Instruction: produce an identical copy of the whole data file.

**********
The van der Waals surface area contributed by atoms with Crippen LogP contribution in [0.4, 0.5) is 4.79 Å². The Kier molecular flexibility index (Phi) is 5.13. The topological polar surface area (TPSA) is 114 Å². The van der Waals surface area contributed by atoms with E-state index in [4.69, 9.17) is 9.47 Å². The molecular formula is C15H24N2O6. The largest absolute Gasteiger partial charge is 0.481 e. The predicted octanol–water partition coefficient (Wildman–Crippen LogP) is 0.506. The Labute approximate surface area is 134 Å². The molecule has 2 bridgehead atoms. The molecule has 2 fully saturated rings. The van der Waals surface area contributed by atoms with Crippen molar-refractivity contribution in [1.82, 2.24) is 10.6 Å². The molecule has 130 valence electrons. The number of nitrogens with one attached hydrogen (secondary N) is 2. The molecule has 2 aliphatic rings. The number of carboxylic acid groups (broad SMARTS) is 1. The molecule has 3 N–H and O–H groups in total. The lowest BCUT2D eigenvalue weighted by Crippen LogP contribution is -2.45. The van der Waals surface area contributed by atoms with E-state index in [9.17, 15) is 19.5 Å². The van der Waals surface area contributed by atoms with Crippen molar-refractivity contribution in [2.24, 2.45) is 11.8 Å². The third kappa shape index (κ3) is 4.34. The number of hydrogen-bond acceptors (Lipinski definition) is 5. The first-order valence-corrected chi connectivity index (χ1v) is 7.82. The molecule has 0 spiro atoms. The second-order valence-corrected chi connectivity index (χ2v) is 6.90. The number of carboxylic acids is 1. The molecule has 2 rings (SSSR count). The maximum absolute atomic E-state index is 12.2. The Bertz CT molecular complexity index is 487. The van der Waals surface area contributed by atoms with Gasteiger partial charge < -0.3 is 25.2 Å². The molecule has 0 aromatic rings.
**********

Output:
The van der Waals surface area contributed by atoms with Crippen LogP contribution in [0.4, 0.5) is 4.79 Å². The Kier molecular flexibility index (Phi) is 5.13. The topological polar surface area (TPSA) is 114 Å². The van der Waals surface area contributed by atoms with E-state index in [4.69, 9.17) is 9.47 Å². The molecular formula is C15H24N2O6. The largest absolute Gasteiger partial charge is 0.481 e. The predicted octanol–water partition coefficient (Wildman–Crippen LogP) is 0.506. The Labute approximate surface area is 134 Å². The molecule has 2 bridgehead atoms. The molecule has 2 fully saturated rings. The van der Waals surface area contributed by atoms with Crippen molar-refractivity contribution in [1.82, 2.24) is 10.6 Å². The molecule has 130 valence electrons. The number of nitrogens with one attached hydrogen (secondary N) is 2. The molecule has 2 aliphatic rings. The number of carboxylic acid groups (broad SMARTS) is 1. The molecule has 3 N–H and O–H groups in total. The lowest BCUT2D eigenvalue weighted by Crippen LogP contribution is -2.45. The van der Waals surface area contributed by atoms with E-state index in [9.17, 15) is 19.5 Å². The van der Waals surface area contributed by atoms with Crippen molar-refractivity contribution in [2.24, 2.45) is 11.8 Å². The third kappa shape index (κ3) is 4.34. The number of hydrogen-bond acceptors (Lipinski definition) is 5. The first-order valence-corrected chi connectivity index (χ1v) is 7.82. The molecule has 0 spiro atoms. The second-order valence-corrected chi connectivity index (χ2v) is 6.90. The number of carboxylic acids is 1. The molecule has 2 rings (SSSR count). The maximum absolute atomic E-state index is 12.2. The Bertz CT molecular complexity index is 487. The van der Waals surface area contributed by atoms with Gasteiger partial charge < -0.3 is 25.2 Å². The molecule has 0 aromatic rings.